Charles J. Koch is a Captain in the United States Army. He is currently the commander for Headquarters and Headquarters Detachment, 94th Military Police Battalion at Camp Humphreys, Korea. He holds a Master of Science in International Relations from Troy University and a Bachelor of Science in Art, Philosophy, and Literature from the United States Military Academy.
Subject Area Keywords
International relations, International security, National power
This article tests the power transition theory using relative military power within a dyad pair. The author hypothesizes that when a dyad pair achieves relative military power parity, the two states are likely to initiate war. Furthermore, when a dyad pair no longer maintains relative military power parity, the probability of war between the two states decreases. Although the sample population used to test this hypothesis is small (n=3), the mixed-method analysis indicates support to the power transition theory. Furthermore, results are more substantial when using military expenditure and surplus domestic when compared to results using military personnel and surplus domestic product. No statistically significant difference exists (p=.99) when comparing military expenditure and surplus domestic product with a combination of military expenditure, military personnel, and surplus domestic product. These results indicate that relative military power possesses the potential to provide researchers an additional quantitative measure to test the power transition theory. Although these initial results are promising, further research is required to test a larger sample population of dyads.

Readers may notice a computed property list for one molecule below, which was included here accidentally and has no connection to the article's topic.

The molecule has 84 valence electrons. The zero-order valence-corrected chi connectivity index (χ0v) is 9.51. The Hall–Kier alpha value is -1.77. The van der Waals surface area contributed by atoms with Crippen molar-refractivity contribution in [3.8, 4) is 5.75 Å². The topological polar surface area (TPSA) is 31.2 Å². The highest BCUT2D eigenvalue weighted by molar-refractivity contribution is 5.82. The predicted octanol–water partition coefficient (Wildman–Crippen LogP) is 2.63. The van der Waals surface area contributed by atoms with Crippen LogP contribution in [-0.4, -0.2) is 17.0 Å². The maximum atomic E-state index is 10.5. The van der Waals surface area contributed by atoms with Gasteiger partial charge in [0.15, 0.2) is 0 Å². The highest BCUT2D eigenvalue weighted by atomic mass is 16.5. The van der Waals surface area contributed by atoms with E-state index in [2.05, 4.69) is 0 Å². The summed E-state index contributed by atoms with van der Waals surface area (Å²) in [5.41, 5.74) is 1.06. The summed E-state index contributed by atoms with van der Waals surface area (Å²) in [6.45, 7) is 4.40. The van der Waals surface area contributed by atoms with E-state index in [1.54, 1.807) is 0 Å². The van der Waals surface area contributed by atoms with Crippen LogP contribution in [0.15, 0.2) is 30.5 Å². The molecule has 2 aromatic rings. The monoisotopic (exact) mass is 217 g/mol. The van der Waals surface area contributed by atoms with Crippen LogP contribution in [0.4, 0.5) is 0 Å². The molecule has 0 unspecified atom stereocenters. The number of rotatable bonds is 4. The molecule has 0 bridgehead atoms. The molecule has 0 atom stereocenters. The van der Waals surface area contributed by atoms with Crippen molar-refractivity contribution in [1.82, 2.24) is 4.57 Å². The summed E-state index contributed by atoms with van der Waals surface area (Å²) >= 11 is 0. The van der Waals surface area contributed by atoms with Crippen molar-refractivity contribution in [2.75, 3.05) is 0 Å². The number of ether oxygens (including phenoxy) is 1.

This work does not represent the views of the U.S. Army, the Department of Defense, or any other department of the United States Government. The author can provide data mentioned in this article upon request at firstname.lastname@example.org.
Koch, Charles J.. "Testing the Power Transition Theory with Relative Military Power." Journal of Strategic Security 14, no. 3 (2021)
Available at: https://digitalcommons.usf.edu/jss/vol14/iss3/5